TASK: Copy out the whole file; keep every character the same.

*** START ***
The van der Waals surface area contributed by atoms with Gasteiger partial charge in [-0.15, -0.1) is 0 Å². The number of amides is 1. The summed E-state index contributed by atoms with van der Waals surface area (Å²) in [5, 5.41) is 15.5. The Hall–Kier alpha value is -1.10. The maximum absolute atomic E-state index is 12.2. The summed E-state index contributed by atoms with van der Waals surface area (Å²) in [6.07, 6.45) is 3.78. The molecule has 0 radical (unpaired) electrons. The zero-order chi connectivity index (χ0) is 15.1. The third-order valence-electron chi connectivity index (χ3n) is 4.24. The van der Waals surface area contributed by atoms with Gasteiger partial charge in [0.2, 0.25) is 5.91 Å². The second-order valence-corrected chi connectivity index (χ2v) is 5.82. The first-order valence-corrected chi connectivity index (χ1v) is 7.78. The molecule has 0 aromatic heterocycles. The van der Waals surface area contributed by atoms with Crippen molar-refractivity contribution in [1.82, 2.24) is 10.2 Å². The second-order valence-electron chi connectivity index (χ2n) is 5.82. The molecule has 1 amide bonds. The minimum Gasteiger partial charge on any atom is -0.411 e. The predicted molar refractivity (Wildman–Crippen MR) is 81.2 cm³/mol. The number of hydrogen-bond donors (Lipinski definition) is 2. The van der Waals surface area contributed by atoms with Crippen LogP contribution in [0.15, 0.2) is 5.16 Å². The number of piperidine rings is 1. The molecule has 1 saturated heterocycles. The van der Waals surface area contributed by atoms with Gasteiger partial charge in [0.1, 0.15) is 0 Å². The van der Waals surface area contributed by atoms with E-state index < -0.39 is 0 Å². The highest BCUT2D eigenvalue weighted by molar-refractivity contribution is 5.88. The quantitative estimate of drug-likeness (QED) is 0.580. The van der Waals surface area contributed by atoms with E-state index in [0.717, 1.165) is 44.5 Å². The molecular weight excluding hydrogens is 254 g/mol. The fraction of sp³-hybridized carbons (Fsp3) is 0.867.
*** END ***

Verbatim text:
The van der Waals surface area contributed by atoms with Gasteiger partial charge in [-0.15, -0.1) is 0 Å². The number of amides is 1. The summed E-state index contributed by atoms with van der Waals surface area (Å²) in [5, 5.41) is 15.5. The Hall–Kier alpha value is -1.10. The maximum absolute atomic E-state index is 12.2. The summed E-state index contributed by atoms with van der Waals surface area (Å²) in [6.07, 6.45) is 3.78. The molecule has 0 radical (unpaired) electrons. The zero-order chi connectivity index (χ0) is 15.1. The third-order valence-electron chi connectivity index (χ3n) is 4.24. The van der Waals surface area contributed by atoms with Gasteiger partial charge in [0.2, 0.25) is 5.91 Å². The second-order valence-corrected chi connectivity index (χ2v) is 5.82. The first-order valence-corrected chi connectivity index (χ1v) is 7.78. The molecule has 0 aromatic heterocycles. The van der Waals surface area contributed by atoms with Crippen molar-refractivity contribution in [1.82, 2.24) is 10.2 Å². The second-order valence-electron chi connectivity index (χ2n) is 5.82. The molecule has 1 amide bonds. The minimum Gasteiger partial charge on any atom is -0.411 e. The predicted molar refractivity (Wildman–Crippen MR) is 81.2 cm³/mol. The number of hydrogen-bond donors (Lipinski definition) is 2. The van der Waals surface area contributed by atoms with Crippen LogP contribution in [0.15, 0.2) is 5.16 Å². The number of piperidine rings is 1. The molecule has 1 saturated heterocycles. The van der Waals surface area contributed by atoms with Gasteiger partial charge in [0.1, 0.15) is 0 Å². The van der Waals surface area contributed by atoms with E-state index < -0.39 is 0 Å². The highest BCUT2D eigenvalue weighted by molar-refractivity contribution is 5.88. The quantitative estimate of drug-likeness (QED) is 0.580. The van der Waals surface area contributed by atoms with E-state index in [0.717, 1.165) is 44.5 Å². The molecular weight excluding hydrogens is 254 g/mol. The fraction of sp³-hybridized carbons (Fsp3) is 0.867.